How to Use an EventReceiver to Automate Task Status Updates
One of the challenges that consulting organizations (like ourselves) deal with on a daily basis is insuring that effective mechanisms exists to communicate with clients throughout the lifecycle of a project. In the old days (like, say, eons ago in the mid-nineties) weekly status meetings and conference calls would suffice but in today’s environment of instant communication these methods are outdated and ineffective; clients want to know what you did yesterday to move the ball closer to the goal line. Naturally, we use SharePoint to solve this problem; all of our engagements center around a project web site (WSS Team Site using a custom site definition) where project status is tracked in real time and, if it’s a custom development project, a TFS project site to track daily builds and code drops.
We use custom lists throughout our project sites to track project hours, milestones, tasks, issues, bugs, various project-related documentation, etc. This has the dual effect of a) concentrating all communication in a single place (no more "I never got that email attachment with the status report" calls), and b) forcing clients who are new to SharePoint to learn how to use it in a production environment that is contextually relevant to their job duties. As a project manager, I spend quite a bit of time coordinating the lists that our consultants (billable resources) use to track their time and deliverables and the lists that track the overall project status and task assignments. As we were kicking off a major new project, I realized that some of these processes could be automated using EventReceivers to calculate billable task hours in one list and update overall task status stored in another list.
Our process methodology employs a custom list to track daily resource hours and another custom list to display task and overall project status in summary form (backed by a more detailed Microsoft Project document). When resources enter time the project manager must aggregate the task totals each week and update the task list to maintain an accurate view of current project status. As the Task field in the time tracking list and the Title field in the Tasks lists are the same, it seemed logical to employ an EventReceiver that would fire whenever a time item is added, modified or deleted and automatically perform the calculations on the source list and update the corresponding status columns in the target list.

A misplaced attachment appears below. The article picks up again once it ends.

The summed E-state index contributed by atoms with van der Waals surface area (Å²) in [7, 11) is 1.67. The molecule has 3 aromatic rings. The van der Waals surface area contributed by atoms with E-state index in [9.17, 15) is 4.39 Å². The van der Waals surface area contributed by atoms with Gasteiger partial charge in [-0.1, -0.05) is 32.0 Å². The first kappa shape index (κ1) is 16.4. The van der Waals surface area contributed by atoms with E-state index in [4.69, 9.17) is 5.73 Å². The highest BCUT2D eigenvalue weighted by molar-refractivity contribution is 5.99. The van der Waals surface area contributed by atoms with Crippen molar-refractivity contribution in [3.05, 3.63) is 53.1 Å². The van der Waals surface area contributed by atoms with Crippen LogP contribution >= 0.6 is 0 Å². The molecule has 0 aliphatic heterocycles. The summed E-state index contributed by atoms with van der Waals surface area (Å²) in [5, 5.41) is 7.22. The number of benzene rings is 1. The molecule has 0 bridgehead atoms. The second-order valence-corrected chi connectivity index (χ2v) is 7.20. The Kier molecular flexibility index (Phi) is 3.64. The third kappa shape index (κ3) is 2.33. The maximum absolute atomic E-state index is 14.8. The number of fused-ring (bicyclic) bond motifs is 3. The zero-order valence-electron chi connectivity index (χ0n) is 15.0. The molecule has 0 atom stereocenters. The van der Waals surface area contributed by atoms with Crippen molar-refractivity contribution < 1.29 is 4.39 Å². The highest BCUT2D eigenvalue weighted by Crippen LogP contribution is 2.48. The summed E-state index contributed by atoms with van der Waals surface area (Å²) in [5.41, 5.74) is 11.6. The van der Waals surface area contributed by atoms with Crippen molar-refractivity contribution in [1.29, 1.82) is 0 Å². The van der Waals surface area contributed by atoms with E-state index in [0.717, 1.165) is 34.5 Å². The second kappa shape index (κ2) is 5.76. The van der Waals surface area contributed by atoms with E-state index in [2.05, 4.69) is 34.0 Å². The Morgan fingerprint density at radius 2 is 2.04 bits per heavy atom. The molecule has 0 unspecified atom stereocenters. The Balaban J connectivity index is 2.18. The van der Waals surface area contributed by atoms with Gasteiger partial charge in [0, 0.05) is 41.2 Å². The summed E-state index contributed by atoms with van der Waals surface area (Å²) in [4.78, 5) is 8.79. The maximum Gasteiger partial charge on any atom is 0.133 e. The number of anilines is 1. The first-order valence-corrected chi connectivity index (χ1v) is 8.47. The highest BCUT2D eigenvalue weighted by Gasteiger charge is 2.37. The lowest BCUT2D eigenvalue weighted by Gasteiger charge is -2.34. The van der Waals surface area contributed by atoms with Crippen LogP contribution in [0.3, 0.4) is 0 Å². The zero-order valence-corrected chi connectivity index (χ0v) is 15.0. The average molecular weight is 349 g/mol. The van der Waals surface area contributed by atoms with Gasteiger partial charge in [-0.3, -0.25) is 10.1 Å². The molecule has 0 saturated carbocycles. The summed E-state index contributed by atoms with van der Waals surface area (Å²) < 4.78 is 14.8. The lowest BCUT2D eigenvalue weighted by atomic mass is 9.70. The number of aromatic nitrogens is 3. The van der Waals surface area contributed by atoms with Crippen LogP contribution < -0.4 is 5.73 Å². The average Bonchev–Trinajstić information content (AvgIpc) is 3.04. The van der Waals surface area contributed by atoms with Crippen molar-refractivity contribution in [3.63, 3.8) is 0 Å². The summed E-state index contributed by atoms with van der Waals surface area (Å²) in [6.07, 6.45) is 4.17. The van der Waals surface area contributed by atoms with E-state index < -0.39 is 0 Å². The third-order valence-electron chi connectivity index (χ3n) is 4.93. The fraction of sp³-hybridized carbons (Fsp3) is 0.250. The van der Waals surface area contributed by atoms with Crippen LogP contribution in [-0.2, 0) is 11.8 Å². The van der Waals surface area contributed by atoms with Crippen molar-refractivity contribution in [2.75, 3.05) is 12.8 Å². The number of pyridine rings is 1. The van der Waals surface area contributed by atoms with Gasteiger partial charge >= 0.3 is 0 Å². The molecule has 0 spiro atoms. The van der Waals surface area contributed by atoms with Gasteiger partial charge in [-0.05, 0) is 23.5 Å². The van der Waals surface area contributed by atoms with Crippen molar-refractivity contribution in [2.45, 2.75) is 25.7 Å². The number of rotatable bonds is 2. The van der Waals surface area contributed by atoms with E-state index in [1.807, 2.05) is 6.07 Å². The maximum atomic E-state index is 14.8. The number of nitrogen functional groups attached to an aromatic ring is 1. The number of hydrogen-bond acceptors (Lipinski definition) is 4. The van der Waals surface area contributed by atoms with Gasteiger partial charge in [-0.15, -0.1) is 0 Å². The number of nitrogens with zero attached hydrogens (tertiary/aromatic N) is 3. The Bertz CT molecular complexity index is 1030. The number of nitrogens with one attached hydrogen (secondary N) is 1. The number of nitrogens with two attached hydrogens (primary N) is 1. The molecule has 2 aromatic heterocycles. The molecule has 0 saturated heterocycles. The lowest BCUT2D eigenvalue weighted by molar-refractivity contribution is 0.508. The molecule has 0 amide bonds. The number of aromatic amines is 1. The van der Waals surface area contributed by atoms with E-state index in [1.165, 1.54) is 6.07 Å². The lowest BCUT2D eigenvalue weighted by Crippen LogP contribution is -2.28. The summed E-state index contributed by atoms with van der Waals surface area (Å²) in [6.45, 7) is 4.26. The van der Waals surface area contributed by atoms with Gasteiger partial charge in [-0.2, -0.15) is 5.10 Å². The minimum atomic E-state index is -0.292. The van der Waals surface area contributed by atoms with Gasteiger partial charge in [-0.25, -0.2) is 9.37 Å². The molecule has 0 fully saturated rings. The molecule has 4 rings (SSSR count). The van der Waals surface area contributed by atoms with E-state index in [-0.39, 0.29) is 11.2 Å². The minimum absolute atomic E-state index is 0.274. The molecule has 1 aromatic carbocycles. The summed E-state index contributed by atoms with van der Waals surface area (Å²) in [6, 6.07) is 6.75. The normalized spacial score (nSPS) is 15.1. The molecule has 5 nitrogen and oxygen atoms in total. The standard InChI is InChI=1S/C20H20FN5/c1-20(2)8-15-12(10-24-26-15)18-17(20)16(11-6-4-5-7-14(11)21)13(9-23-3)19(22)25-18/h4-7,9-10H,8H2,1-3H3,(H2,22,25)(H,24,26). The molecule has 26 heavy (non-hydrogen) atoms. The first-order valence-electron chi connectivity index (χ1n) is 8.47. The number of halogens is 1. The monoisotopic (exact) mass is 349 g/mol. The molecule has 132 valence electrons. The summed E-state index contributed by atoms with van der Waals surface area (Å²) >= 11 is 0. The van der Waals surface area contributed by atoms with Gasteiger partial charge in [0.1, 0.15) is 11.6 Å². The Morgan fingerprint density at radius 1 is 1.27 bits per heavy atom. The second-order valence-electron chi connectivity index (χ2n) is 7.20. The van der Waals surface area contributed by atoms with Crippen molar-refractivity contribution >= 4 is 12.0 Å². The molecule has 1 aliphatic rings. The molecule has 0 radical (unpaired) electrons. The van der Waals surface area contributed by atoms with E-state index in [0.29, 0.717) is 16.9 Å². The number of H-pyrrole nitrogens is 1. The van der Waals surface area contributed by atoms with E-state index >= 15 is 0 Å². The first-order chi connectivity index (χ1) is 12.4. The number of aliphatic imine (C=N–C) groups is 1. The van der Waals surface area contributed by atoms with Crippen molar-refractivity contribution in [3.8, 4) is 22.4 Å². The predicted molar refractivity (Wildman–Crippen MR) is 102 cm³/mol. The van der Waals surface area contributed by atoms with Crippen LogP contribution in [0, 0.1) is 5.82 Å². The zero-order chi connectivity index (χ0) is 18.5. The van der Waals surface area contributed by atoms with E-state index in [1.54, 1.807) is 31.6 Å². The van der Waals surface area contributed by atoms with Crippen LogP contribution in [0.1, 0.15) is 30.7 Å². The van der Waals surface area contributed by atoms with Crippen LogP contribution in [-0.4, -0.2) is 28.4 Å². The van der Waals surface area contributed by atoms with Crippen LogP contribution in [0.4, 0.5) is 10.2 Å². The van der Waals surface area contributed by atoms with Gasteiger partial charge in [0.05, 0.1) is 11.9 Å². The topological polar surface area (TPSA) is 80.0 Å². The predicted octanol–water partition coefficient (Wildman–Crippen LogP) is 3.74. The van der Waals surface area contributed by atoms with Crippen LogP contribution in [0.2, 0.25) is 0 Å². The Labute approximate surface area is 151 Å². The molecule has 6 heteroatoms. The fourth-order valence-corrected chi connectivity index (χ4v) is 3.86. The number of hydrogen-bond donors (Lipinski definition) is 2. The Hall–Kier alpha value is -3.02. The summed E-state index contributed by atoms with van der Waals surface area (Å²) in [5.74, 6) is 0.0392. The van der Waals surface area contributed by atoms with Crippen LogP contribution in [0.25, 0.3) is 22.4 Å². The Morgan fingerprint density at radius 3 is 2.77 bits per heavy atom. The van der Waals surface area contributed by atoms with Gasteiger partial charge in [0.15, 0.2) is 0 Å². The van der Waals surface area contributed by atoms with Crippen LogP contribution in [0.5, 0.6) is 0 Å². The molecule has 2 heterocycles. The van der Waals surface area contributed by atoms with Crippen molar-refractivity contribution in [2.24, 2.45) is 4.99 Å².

Here’s how it works:
- The user updates the Project Time Tracking list with the daily hour total and assigns the hours to a specific task (options in a standard Choice field type which match item Titles in the Tasks list).
- The EventReceiver fires on ItemAdded, gets a collection of all list items that match the task value of the new item being added, and sums the hourly totals.
- The EventReceiver accesses the Project Tasks list and, if the Status column is anything other than "Completed", changes it to "In Progress".
- Next, it gets the value in the Estimated Hours field and uses it to calculate the percentage complete using the hours total that was derived from Project Time Tracking list.
- If the user has selected the "Show as percentage" option in the Task "% Complete" field, it converts the numeric value to the proper decimal value.
- Finally, it modifies the total hours field and performs an update on the list item.
- The Task list now shows the updated Total Hours value and a correct % Complete value.
The same process applies to items that are modified or deleted, with the exception that, when deleted, the hours for the deleted task must be subtracted from the total hours as the item itself is returned in the collection of source items (when the ItemDeleting event fires the item still exists).
The code is fairly straightforward (please forgive the outmoded Hungarian Notation – some old habits just refuse to die an honorable death). First, global variables are declared to hold all the relevant column names:
public class TaskProgress : SPItemEventReceiver
// Declare variables for the source and target fields.
// Ideally, this should be associated with a custom list definition to insure that the field names are consistent.
protected string strSourceTaskField = "Task";
protected string strSourceTimeField = "Hours";
protected string strTargetTaskField = "Title";
protected string strTargetListName = "Project Tasks";
protected string strTargetTotalHours = "Total Hours";
protected string strTargetEstHours = "Estimated Hours";
protected string strTargetComplete = "PercentComplete";
protected bool bDeleted = false;